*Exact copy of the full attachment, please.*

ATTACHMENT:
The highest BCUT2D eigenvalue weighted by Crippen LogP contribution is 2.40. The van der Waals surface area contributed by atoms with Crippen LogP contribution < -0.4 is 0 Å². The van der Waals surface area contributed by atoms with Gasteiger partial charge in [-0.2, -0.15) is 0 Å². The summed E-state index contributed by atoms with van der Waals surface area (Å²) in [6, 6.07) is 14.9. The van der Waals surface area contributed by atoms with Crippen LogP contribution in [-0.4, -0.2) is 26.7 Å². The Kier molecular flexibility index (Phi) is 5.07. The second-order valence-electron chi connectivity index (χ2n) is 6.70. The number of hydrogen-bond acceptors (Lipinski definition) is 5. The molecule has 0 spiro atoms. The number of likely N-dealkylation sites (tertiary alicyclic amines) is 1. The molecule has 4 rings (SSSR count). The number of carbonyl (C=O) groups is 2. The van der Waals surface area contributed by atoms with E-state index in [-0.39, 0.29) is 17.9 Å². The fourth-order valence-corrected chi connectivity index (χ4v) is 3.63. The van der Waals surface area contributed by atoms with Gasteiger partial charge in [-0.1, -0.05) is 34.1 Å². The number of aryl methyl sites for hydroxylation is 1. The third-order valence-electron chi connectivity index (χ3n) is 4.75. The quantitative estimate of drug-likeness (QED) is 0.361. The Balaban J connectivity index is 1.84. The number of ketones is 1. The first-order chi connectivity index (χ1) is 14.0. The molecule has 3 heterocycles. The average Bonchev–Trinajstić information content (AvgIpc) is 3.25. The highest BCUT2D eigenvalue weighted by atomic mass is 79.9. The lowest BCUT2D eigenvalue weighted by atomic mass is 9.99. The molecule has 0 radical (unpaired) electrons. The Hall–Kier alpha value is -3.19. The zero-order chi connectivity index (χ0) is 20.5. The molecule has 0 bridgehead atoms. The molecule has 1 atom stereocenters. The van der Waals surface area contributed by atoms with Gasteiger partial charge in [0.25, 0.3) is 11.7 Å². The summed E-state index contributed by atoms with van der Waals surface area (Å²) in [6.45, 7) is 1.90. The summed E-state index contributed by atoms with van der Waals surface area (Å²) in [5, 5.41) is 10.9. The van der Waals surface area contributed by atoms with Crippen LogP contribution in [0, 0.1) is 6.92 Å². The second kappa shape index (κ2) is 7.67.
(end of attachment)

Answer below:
The highest BCUT2D eigenvalue weighted by Crippen LogP contribution is 2.40. The van der Waals surface area contributed by atoms with Crippen LogP contribution < -0.4 is 0 Å². The van der Waals surface area contributed by atoms with Gasteiger partial charge in [-0.2, -0.15) is 0 Å². The summed E-state index contributed by atoms with van der Waals surface area (Å²) in [6, 6.07) is 14.9. The van der Waals surface area contributed by atoms with Crippen LogP contribution in [-0.4, -0.2) is 26.7 Å². The Kier molecular flexibility index (Phi) is 5.07. The second-order valence-electron chi connectivity index (χ2n) is 6.70. The number of hydrogen-bond acceptors (Lipinski definition) is 5. The molecule has 0 spiro atoms. The number of likely N-dealkylation sites (tertiary alicyclic amines) is 1. The molecule has 4 rings (SSSR count). The number of carbonyl (C=O) groups is 2. The van der Waals surface area contributed by atoms with E-state index in [-0.39, 0.29) is 17.9 Å². The fourth-order valence-corrected chi connectivity index (χ4v) is 3.63. The van der Waals surface area contributed by atoms with Gasteiger partial charge in [-0.1, -0.05) is 34.1 Å². The number of aryl methyl sites for hydroxylation is 1. The third-order valence-electron chi connectivity index (χ3n) is 4.75. The quantitative estimate of drug-likeness (QED) is 0.361. The Balaban J connectivity index is 1.84. The number of ketones is 1. The first-order chi connectivity index (χ1) is 14.0. The molecule has 3 heterocycles. The average Bonchev–Trinajstić information content (AvgIpc) is 3.25. The highest BCUT2D eigenvalue weighted by atomic mass is 79.9. The lowest BCUT2D eigenvalue weighted by atomic mass is 9.99. The molecule has 0 radical (unpaired) electrons. The Hall–Kier alpha value is -3.19. The zero-order chi connectivity index (χ0) is 20.5. The molecule has 0 bridgehead atoms. The molecule has 1 atom stereocenters. The van der Waals surface area contributed by atoms with Gasteiger partial charge in [0.25, 0.3) is 11.7 Å². The summed E-state index contributed by atoms with van der Waals surface area (Å²) in [6.45, 7) is 1.90. The summed E-state index contributed by atoms with van der Waals surface area (Å²) in [5, 5.41) is 10.9. The van der Waals surface area contributed by atoms with Crippen LogP contribution in [0, 0.1) is 6.92 Å². The second kappa shape index (κ2) is 7.67.